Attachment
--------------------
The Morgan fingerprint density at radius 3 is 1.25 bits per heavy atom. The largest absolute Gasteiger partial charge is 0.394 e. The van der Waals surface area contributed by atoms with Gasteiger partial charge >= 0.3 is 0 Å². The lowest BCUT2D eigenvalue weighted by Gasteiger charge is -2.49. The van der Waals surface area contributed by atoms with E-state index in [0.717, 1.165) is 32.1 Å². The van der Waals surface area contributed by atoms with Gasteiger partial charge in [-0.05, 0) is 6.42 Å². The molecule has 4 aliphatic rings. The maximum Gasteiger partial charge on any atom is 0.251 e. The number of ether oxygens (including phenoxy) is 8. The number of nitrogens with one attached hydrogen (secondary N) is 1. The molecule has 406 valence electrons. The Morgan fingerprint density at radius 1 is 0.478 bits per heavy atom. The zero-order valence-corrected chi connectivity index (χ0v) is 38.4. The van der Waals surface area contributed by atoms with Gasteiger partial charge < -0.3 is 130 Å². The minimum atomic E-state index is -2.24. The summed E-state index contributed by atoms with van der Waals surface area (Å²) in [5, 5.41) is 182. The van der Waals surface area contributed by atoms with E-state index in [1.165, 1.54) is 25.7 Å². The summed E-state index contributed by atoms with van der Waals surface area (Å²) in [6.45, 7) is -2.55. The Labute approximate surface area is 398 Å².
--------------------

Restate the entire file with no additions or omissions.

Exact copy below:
The Morgan fingerprint density at radius 3 is 1.25 bits per heavy atom. The largest absolute Gasteiger partial charge is 0.394 e. The van der Waals surface area contributed by atoms with Gasteiger partial charge >= 0.3 is 0 Å². The lowest BCUT2D eigenvalue weighted by Gasteiger charge is -2.49. The van der Waals surface area contributed by atoms with E-state index in [0.717, 1.165) is 32.1 Å². The van der Waals surface area contributed by atoms with Gasteiger partial charge in [-0.05, 0) is 6.42 Å². The molecule has 4 aliphatic rings. The maximum Gasteiger partial charge on any atom is 0.251 e. The number of ether oxygens (including phenoxy) is 8. The number of nitrogens with one attached hydrogen (secondary N) is 1. The molecule has 406 valence electrons. The Morgan fingerprint density at radius 1 is 0.478 bits per heavy atom. The zero-order valence-corrected chi connectivity index (χ0v) is 38.4. The van der Waals surface area contributed by atoms with Gasteiger partial charge < -0.3 is 130 Å². The minimum atomic E-state index is -2.24. The summed E-state index contributed by atoms with van der Waals surface area (Å²) in [5, 5.41) is 182. The van der Waals surface area contributed by atoms with E-state index in [1.165, 1.54) is 25.7 Å². The summed E-state index contributed by atoms with van der Waals surface area (Å²) in [6.45, 7) is -2.55. The Labute approximate surface area is 398 Å².